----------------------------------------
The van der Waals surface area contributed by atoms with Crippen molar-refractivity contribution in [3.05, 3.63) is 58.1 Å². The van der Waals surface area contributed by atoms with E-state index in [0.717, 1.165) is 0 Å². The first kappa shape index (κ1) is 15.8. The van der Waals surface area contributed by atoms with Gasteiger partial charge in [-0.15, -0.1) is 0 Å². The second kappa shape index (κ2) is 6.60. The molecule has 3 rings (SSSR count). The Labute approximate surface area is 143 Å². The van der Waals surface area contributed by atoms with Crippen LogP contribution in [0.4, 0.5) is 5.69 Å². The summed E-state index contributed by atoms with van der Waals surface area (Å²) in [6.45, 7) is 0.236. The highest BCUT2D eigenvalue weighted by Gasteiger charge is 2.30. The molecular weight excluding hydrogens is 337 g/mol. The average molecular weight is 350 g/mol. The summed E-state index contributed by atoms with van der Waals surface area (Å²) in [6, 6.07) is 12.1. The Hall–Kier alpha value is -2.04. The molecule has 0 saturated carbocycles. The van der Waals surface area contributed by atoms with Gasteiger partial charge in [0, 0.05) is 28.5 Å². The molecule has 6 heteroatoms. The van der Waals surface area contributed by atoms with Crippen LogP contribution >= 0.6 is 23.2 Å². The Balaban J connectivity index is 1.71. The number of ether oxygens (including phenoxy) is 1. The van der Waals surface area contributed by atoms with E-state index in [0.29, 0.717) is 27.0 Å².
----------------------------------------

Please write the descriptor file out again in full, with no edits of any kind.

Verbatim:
The van der Waals surface area contributed by atoms with Crippen molar-refractivity contribution in [3.05, 3.63) is 58.1 Å². The van der Waals surface area contributed by atoms with E-state index in [0.717, 1.165) is 0 Å². The first kappa shape index (κ1) is 15.8. The van der Waals surface area contributed by atoms with Gasteiger partial charge in [-0.15, -0.1) is 0 Å². The second kappa shape index (κ2) is 6.60. The molecule has 3 rings (SSSR count). The Labute approximate surface area is 143 Å². The van der Waals surface area contributed by atoms with Crippen LogP contribution in [0.4, 0.5) is 5.69 Å². The summed E-state index contributed by atoms with van der Waals surface area (Å²) in [6.45, 7) is 0.236. The highest BCUT2D eigenvalue weighted by Gasteiger charge is 2.30. The molecular weight excluding hydrogens is 337 g/mol. The average molecular weight is 350 g/mol. The summed E-state index contributed by atoms with van der Waals surface area (Å²) in [6, 6.07) is 12.1. The Hall–Kier alpha value is -2.04. The molecule has 0 saturated carbocycles. The van der Waals surface area contributed by atoms with Gasteiger partial charge in [0, 0.05) is 28.5 Å². The molecule has 6 heteroatoms. The van der Waals surface area contributed by atoms with Crippen LogP contribution >= 0.6 is 23.2 Å². The Balaban J connectivity index is 1.71. The number of ether oxygens (including phenoxy) is 1. The van der Waals surface area contributed by atoms with E-state index in [0.29, 0.717) is 27.0 Å².